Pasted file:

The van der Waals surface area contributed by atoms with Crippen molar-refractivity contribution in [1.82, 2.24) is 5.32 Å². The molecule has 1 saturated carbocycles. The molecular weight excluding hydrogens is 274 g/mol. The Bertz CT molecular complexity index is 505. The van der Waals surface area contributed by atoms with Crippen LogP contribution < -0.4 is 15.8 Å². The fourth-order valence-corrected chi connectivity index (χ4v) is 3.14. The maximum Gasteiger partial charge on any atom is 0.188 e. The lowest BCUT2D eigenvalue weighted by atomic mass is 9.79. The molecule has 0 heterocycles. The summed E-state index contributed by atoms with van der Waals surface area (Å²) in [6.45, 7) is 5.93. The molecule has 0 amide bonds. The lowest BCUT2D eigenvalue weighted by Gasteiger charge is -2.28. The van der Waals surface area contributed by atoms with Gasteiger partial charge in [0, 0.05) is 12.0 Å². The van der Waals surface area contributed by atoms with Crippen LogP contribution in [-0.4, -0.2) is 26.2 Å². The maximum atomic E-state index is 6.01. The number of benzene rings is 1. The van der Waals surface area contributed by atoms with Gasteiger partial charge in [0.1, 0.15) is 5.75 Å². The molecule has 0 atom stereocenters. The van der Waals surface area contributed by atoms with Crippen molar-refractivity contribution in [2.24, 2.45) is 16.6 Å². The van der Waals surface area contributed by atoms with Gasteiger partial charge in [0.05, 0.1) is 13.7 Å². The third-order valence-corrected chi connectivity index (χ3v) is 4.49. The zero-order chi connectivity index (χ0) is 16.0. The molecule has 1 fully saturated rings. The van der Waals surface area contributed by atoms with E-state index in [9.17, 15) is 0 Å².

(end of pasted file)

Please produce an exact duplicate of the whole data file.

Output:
The van der Waals surface area contributed by atoms with Crippen molar-refractivity contribution in [1.82, 2.24) is 5.32 Å². The molecule has 1 saturated carbocycles. The molecular weight excluding hydrogens is 274 g/mol. The Bertz CT molecular complexity index is 505. The van der Waals surface area contributed by atoms with Crippen LogP contribution < -0.4 is 15.8 Å². The fourth-order valence-corrected chi connectivity index (χ4v) is 3.14. The maximum Gasteiger partial charge on any atom is 0.188 e. The lowest BCUT2D eigenvalue weighted by atomic mass is 9.79. The molecule has 0 heterocycles. The summed E-state index contributed by atoms with van der Waals surface area (Å²) in [6.45, 7) is 5.93. The molecule has 0 amide bonds. The lowest BCUT2D eigenvalue weighted by Gasteiger charge is -2.28. The van der Waals surface area contributed by atoms with Gasteiger partial charge in [0, 0.05) is 12.0 Å². The van der Waals surface area contributed by atoms with Crippen LogP contribution in [-0.4, -0.2) is 26.2 Å². The maximum atomic E-state index is 6.01. The number of benzene rings is 1. The van der Waals surface area contributed by atoms with Gasteiger partial charge in [0.1, 0.15) is 5.75 Å². The molecule has 0 atom stereocenters. The van der Waals surface area contributed by atoms with Crippen molar-refractivity contribution in [2.24, 2.45) is 16.6 Å². The van der Waals surface area contributed by atoms with Gasteiger partial charge in [0.05, 0.1) is 13.7 Å². The third-order valence-corrected chi connectivity index (χ3v) is 4.49. The zero-order chi connectivity index (χ0) is 16.0. The molecule has 1 fully saturated rings. The van der Waals surface area contributed by atoms with E-state index in [9.17, 15) is 0 Å².